Dictionary book

After outcry, German dictionary changes definition of ‘Jew’

The main dictionary of standard German has changed its definition of Jew, or “Jude” in German, after a recent update sparked an outcry in the country’s Jewish community

BERLIN — The main dictionary of standard German has changed its definition of Jew, or “Jude” in German, after a recent update caused uproar in the country’s Jewish community – a move reflecting lingering sensitivities eight decades after the Holocaust.

The Duden Dictionary had recently added an explanation to its online edition saying that “sometimes the term Jew is perceived as discriminatory due to memory of National Socialist use of language. In these cases, formulations such as Jewish people, Jewish fellow citizens or persons of the Jewish faith are generally chosen”.

This explanation caused an outcry from prominent Jewish groups and individuals who pointed out that identifying or being called Jewish is not discriminatory, contrary to what Duden’s definition implied.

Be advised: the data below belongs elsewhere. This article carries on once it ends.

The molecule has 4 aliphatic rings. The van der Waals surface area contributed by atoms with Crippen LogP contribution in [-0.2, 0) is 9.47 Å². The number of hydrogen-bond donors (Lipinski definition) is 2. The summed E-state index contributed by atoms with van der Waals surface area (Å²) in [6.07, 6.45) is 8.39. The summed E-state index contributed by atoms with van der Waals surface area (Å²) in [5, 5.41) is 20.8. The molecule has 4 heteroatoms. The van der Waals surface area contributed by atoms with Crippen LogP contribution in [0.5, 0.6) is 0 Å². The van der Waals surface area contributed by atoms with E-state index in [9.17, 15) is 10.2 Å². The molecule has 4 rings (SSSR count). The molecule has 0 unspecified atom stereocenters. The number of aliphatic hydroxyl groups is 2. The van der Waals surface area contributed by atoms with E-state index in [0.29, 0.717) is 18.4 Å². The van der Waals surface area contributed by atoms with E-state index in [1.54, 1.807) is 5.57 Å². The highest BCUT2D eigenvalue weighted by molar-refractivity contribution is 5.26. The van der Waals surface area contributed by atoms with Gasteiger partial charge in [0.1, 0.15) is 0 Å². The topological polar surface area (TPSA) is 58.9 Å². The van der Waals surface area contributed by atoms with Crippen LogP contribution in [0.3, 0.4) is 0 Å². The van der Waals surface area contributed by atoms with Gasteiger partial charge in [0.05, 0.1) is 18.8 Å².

The head of the Central Council of Jews in Germany, Joseph Schuster, said last week that for him the word “Jew” is neither a dirty word nor discriminatory.

“Even if ‘Jew’ is used pejoratively in schoolyards or only hesitantly by some people, and Duden’s editors are certainly well-meaning in emphasizing this context, every effort should be made to avoid solidifying the term as discriminatory,” Schuster said.

The Executive Director of the Central Council of Jews, Daniel Botman, wrote on Twitter “Is it correct to say Jew? Yes! Please don’t say “fellow Jews” or “persons of the Jewish faith”. Just JEWS. Thank you!”

Duden’s publisher responded to the criticism and updated its definition again on Monday to reflect input from the Jewish community.

“Because of their anti-Semitic use in history and in the present day, particularly during the Nazi era, the words Jew/Jew have been debated…for decades,” the site’s entry now reads. Dictionary web. “At the same time, the words are widely used as a no-brainer and are not seen as problematic. The Central Council of Jews in Germany, which has the term itself in its name, supports its use.

During the Third Reich, the German Nazis and their henchmen murdered 6 million European Jews. After the end of World War II, the once thriving German Jewish community of some 600,000 had shrunk to 15,000.

After the disintegration of the Soviet Union, approximately 200,000 Jews from Russia, Ukraine and other former Soviet republics immigrated to Germany, bringing new Jewish life to the country.